The engine in the Mark VIII is a tight fit. After all the MN-12 chassis that the Mark VIII is based on was designed for the 1989 model year exclusively for V6 engines. Product Development at the time thought that the V8 would be in the history books by the nineties, because of projected gas prices of three dollars or more per gallon. That scenario never developed, instead consumers were demanding more performance, so a V8 was shoehorned in the Thunderbird and Cougar in 1991 and a V8 was slated for the Mark VIII in 1993. This is why the oil filter is so difficult to remove. It is actually quite easy to remove, but you need to know its route of egress.
First you need to lift up the front end of your Mark VIII. This can be accomplished by using a hydraulic jack and securing the car with car jacks and wheel chocks. You can also use ramps, but you may find that ordinary ramps don't work, because the low front bumper will not clear the ramps. Low profile ramps with an extension kit can be purchase from several sources including Groit's Garage. Groit's sells the ramps for $53. Pep Boys also sells low profile ramps, though these will raise your car 1.5 inches less than standard ramps. The Groit's ramps are standard ramps with ramp extensions, so they are full height.
If you already have standard ramps, Chuck in NC had the following suggestion: "Another ramp trick I use is to cut a couple pieces of 2x8 or 2x10 (whichever match the ends of you ramp better). I put a longer piece down first (about 2') and then a shorter piece on top (about 8"). These 2 "steps" get rid of the sharp angle from floor to ramp." A simple diagram of this setup is shown below:
Taking off the filter on the Mark VIII can also be a mess, since the filter is mounted sideways with hoses right under where it drains. To ease cleanup, the easiest method is to remove the two bolts holding the hoses at the bottom of the crossmember and move them forward out of the way. The bolts are shown in the following diagram:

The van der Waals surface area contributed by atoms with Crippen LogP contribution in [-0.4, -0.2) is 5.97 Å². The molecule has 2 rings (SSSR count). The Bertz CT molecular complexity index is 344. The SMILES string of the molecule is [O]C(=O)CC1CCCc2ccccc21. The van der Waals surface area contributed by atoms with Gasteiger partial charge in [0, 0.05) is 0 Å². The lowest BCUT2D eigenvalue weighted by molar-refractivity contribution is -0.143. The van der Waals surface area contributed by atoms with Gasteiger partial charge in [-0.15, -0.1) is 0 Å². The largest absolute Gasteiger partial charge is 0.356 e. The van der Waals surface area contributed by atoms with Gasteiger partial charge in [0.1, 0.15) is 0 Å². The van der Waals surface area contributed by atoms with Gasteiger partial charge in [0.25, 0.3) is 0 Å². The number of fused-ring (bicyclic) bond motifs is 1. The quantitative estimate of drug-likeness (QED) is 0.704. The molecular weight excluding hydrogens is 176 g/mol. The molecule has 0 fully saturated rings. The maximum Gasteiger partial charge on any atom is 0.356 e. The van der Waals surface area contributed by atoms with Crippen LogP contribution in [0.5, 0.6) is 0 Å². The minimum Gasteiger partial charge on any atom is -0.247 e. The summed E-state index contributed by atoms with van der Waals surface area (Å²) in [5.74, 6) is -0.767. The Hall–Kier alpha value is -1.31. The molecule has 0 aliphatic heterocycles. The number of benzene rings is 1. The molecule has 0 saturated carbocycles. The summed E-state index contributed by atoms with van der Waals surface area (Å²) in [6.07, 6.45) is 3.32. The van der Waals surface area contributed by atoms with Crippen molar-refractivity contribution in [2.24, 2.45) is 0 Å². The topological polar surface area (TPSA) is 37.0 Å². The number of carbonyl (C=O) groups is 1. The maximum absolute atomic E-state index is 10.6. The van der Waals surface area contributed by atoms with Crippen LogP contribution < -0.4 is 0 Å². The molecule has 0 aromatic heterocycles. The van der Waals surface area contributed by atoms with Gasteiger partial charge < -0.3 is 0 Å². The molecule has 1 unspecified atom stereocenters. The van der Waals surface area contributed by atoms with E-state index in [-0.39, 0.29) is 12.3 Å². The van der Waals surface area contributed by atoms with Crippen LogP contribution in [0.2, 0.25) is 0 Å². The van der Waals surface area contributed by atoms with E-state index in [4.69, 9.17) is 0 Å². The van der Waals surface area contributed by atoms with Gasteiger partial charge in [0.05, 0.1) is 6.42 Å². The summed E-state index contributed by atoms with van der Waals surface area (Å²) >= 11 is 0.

An alternative to removing the bolts and shifting the hoses has been suggested by Don "Lots of 5.0 Experience" Jones. He merely puts a piece of carefully formed aluminum foil under the oil filter to catch and reroute the oil over the hoses.
Place a pan under the oil drain plug on the oil pan and unscrew the plug counterclockwise using a wrench. Allow the oil to drain out into the pan.
Place a pan under the oil filter, and partly unscrew the oil filter in counterclockwise direction looking from the end of the filter. You may need an oil filter wrench to do this. A simple band type wrench will suffice. Let the oil drain out. The oil should flow down the cross member with most of the oil draining into the pan by the spout-like projection on the crossmember (shown on the far left on the picture above) .
Next completely unscrew the filter. Pull out the filter along its centerline until it hits the drivers side frame, then rotate the end 180 degrees, allowing the end to follow the path in the diagram below:
Clean up the spilled oil on the crossmember using a rag or paper towel. Put a light coat of oil on the rubber gasket of the new filter. The new filter should be Ford FL-820S (F1AZ-6731-BD) or equivalent. The new Ford oil filters ending with "S" have a silicone anti-drain-back valve. This insures better oil retention in the filter and faster engine startup lubrication. It may help reduce the noise of the valve chain on startup on Mark VIII's with high mileage. Install the new filter retracing the path of removal in the opposite direction. Screw on the filter in a clockwise direction. Tighten as per oil filter manufacturer's instructions. Only hand tighten the filter; do not use a wrench. A wrench may distort or puncture the new filter.
Reposition the two hoses onto the crossmember. Reinstall the two bolts holding the hoses to the crossmember.
Install the oil pan plug, tightening it to 98 to 141 inch/pounds. Do not overtighten the plug, as you will strip the threads.
Fill the engine with six quarts of 5W30 oil meeting Ford specification WSS-M2C153-G. This should be most name brand oils you buy over the counter.
Start the car, and check for leaks. If you find the oil filter is leaking at the gasket, tighten a quarter turn more after shutting off the engine. If it still leaks, the oil filter gasket is probably misaligned, and the filter needs to be removed so that the gasket can be put back in its groove. Also make sure the old oil filter gasket is not still bonded to the oil filter mount.
If no leaks are found, reverse the car off the ramps, or lower the car using the hydraulic jack after shutting off the engine and removing the jack stands.
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